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The life of Brahma is 100 years of Brahma. More information on Hindu Cosmology

We are in 51st year of the current Brahma's Life Year.

I also know that after Brahma dies, Brahma (the soul in that post) is reborn.

My Question is:

Is the current soul of Brahma reborn as Brahma again or some one else’s soul is reborn as Brahma?

I've heard that Lord Hanuman will be the next Brahma.

Then what will happen with the current soul of Brahma? Will it attain Moksha?

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    I guess it is not possible to tell exactly. Some people say that Brahma is a jiva like everyone else and so the normal rules apply. Some people say Brahma is not a regular jiva and he is already liberated soul serving Sri Vishnu. Some people say that Brahma, Vishnu and Shiva are just three different forms of the same immortal Brahman and therefore by that logic there is no such thing as Moksha for Brahman who is One without a Second. All the best! – Sai Oct 19 '15 at 14:46
  • Which Scripture says we are in 51st year of Brahma? – The Destroyer Oct 21 '15 at 16:48
  • @AnilKumar See verse 37 of this chapter of the Srimad Bhagavatam: vedabase.com/en/sb/3/11 – Keshav Srinivasan Oct 21 '15 at 17:04
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Yes, the current Brahma attains Moksha at the end of his life. As I discuss in this answer, the Srimad Bhagavatam describes what happens to the inhabitants of Brahmaloka, including Brahma himself, at the end of the Mahakalpa:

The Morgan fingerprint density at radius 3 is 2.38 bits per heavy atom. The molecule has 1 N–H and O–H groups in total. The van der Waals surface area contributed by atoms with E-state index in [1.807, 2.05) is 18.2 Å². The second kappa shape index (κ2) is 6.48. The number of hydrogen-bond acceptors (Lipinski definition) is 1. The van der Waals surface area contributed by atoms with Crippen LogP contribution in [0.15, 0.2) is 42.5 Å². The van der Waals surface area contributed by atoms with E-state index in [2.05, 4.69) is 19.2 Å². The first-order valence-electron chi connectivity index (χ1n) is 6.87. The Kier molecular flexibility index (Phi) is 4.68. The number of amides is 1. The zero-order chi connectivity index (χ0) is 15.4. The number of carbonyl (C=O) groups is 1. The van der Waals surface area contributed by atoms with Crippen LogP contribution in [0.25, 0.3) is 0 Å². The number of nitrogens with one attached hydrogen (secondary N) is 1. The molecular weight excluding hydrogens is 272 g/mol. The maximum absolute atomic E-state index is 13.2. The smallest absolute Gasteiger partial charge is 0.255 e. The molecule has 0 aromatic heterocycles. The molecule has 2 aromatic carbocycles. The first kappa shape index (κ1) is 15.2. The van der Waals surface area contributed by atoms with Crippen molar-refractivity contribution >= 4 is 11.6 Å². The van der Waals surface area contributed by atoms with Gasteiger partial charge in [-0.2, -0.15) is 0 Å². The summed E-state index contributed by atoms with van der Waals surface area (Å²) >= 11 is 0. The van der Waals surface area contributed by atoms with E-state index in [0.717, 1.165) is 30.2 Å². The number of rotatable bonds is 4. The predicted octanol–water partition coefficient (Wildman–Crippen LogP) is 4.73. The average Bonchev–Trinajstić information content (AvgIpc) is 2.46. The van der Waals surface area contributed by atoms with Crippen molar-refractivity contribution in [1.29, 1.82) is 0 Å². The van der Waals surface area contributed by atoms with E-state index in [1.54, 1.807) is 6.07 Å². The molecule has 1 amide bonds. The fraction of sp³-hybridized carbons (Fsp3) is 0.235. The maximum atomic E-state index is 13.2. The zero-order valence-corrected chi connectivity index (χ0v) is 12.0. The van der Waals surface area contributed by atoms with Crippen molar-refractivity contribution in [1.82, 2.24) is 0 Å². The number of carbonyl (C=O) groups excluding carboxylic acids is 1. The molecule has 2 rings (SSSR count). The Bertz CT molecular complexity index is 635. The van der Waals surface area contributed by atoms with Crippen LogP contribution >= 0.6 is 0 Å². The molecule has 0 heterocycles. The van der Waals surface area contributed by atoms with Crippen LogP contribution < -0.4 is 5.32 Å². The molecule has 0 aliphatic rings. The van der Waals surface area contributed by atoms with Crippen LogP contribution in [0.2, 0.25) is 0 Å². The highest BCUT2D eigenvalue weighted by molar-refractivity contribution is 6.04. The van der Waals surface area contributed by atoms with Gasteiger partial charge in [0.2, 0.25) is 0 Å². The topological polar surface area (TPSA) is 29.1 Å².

Worshipers of the Hiraṇyagarbha expansion of the Personality of Godhead remain within this material world until the end of two parārdhas, when Lord Brahmā also dies. After experiencing the inhabitable time of the three modes of material nature, known as two parārdhas, Lord Brahmā closes the material universe, which is covered by layers of earth, water, air, fire, ether, mind, ego, etc., and goes back to Godhead. The yogīs who become detached from the material world by practice of breathing exercises and control of the mind reach the planet of Brahmā, which is far, far away. After giving up their bodies, they enter into the body of Lord Brahmā, and therefore when Brahmā is liberated and goes to the Supreme Personality of Godhead, who is the Supreme Brahman, such yogīs can also enter into the kingdom of God.

In my question and answer here, I discuss a couple more quotes, proffered by the ancient sage Badari, in defense of the view that the inhabitants of Brahmaloka attain Moksha. First of all, there is this verse from the Mundaka Upanishad:

Having well ascertained the object of the knowledge of the Vedânta, and having purified their nature by the Yoga of renunciation, all anchorites, enjoying the highest immortality, become free at the time of the great end (death) in the worlds of Brahmâ.

And there's verse 12.269 of the Kurma Purana:

When the pralaya has come and the end of the Highest, they all together with Brahma enter the highest place.

Note that the inhabitants of Brahmaloka don't just automatically attain Moksha as a birthright. Rather, it is through meditation on the supreme Brahman while they're in Brahmaloka that they ultimately attain Moksha. See my question and answer here.

To answer your other question, yes, when a new Mahakalpa begins, someone else is born as Brahma. I'm not sure whether Hanuman being the next Brahma has a basis in Hindu scripture, but a question was asked about it here.

  • since I can't comment yet, adding this Note - not all inhabitants of brahma loka attain moksha. Act of Kanya daanam can also send one to brahmaloka ('kanya kanaka...brahma lokam jigeeshaya'), but they could return. it is the naishtika yogis who attain moksha along with brahma at end of kalpa. – ram Dec 31 '15 at 9:00

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